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Five Tell-Tale Signs of a Bad Power Distribution Network
A power distribution network has a single goal: to make sure that the right current and voltage is delivered to every component in your printed circuit board (PCB). Sounds simple enough, but given multiple power supply voltages, PCBs with high layer counts, or split planes, designing a PDN can be a daunting process.
Having the right amount of power isn’t a guarantee—you have to plan for it. Wondering what makes a PDN problematic? Here are five signs that a PDN needs some design adjustments.
1. Mismanaged Resistance, Inductance, and Capacitance
The PDN essentially has three components: resistance, inductance, and capacitance within the PCB components. The goal is to have the design minimize noise from peaks or gaps in power, keeping the overall impedance of the PDN low.
Designers should determine a target value for impedance, setting a bar for the PCB design to keep any peaks below that value. This will help designers keep the impedance as flat as possible.
2. Inappropriate Voltage Regulator Modules (VRMs)
Once a target impedance is determined, the designer needs to select VRMs that will work under the design constraints and supply the right voltage and current levels in different power modes. Different power modes for the PCB each demand different supply voltages and load current, which must be considered when selecting VRMs.
There are a lot of VRMs on the market, which require designers to analyze their needs carefully. Considerations should include switching vs linear regulators, input and output voltage, load current requirements, and goals for power efficiency. Over- or under-designed VRMs will jeopardize the performance of the PDN and PCB.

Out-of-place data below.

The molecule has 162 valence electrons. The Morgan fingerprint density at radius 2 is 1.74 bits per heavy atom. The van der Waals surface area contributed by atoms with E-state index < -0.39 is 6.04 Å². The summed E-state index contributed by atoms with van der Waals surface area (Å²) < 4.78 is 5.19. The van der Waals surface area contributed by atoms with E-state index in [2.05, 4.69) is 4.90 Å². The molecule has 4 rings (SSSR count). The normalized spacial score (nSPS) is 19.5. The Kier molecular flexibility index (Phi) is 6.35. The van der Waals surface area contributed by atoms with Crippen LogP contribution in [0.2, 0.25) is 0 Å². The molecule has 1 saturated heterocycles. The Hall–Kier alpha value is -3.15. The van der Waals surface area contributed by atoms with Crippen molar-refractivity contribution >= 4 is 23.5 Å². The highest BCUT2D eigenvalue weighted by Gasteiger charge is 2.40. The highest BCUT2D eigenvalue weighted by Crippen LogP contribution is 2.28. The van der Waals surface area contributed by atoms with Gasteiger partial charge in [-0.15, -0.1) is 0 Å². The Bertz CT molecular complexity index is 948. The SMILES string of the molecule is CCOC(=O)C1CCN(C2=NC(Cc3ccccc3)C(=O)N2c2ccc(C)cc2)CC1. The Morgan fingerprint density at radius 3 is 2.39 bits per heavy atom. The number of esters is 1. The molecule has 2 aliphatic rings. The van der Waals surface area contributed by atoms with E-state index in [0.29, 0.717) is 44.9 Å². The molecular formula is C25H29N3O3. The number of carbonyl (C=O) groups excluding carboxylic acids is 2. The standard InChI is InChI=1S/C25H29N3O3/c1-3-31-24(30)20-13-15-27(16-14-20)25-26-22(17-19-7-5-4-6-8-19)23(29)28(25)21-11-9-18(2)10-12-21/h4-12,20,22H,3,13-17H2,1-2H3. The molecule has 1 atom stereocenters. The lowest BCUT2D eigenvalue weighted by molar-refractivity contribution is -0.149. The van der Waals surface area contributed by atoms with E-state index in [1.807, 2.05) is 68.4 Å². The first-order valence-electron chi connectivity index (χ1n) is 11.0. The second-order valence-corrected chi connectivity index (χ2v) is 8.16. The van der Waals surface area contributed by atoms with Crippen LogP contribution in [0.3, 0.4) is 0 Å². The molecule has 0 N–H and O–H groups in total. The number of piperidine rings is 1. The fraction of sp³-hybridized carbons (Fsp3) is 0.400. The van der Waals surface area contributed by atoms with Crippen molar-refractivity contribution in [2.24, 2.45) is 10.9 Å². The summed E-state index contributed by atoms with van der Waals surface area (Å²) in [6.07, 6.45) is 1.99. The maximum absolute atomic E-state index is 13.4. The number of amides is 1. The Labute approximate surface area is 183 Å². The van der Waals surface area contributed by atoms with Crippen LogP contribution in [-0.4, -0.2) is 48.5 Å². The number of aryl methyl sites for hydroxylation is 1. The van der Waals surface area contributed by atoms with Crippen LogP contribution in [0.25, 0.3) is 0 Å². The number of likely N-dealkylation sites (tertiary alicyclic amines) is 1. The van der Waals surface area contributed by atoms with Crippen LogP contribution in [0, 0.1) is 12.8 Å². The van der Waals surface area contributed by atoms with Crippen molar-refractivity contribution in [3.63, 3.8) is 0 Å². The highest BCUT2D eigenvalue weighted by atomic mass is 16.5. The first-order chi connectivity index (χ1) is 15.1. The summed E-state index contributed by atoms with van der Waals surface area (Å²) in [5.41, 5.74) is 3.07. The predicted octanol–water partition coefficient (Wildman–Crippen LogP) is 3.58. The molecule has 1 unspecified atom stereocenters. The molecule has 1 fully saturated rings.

3. Bad Use of Real Estate
PCBs are shrinking, like most other electronic components in our industry. That means that PDN designers need to be extremely industrious in their use of space in their designs. Just getting components to fit within a PCB can be a struggle, not to mention placing each one to maximize performance and avoid thermal or EMI issues.
In the stress of placing components, PDN requirements on the PCB can be overlooked. Routing for power requires space, power planes, and wider traces. Set realistic goals for your PCB design and make sure you remember to plan some space for power routing upfront.
4. Too Much, Too Little, or Isolated Copper
Adding more copper was once considered to be a solution to getting more power where you needed it to be. But it also creates excessive or isolated areas of copper, which can cause your board to fail. Insufficient copper is also a problem, as it hinders the necessary voltage from traveling across your PCB.
Electronics have progressed to a point where designers simply can’t be casual with their resources--including copper--anymore. If your PCB and PDN depend on excessive use of any resource, it’s worth a second look to optimize your performance and preserve your reliability.
5. Impedance of Components Doesn’t Match
You wouldn’t plug a 100 Volt plug into a 220 Volt socket and expect anything good to happen. Likewise, the elements of your PCB should have the same impedance to preserve your PDN performance. Your goal is to minimize PDN impedance, and the best way to do that is to have source and load impedances equal.
What happens if your impedance isn’t matched across your design? Increased inductance and increased capacitance--both of which will negatively impact your PDN. Matching your impedance at the design phase is a simple, but conscious choice that will yield benefits across your design.
Exponential Negative Performance
Any of the issues described above are a problem individually, but combined, their overall negative impact could be even larger than their individual impact. A PDN that has multiple peaks in impedance could excite multiple signals at the same time, causing the total effect to be reinforced and exacerbated.
PDN noise can be managed by carefully choosing edge devices. By selecting these components to allow for a margin in high frequency resonance you can preserve your PDN performance.
PDN design can be intimidating, but PCB design software that includes the ability to evaluate PDN performance can help. Select your tools and components wisely, be mindful of design constraints upfront, and you’ll be able to avoid these issues and have a successful product.
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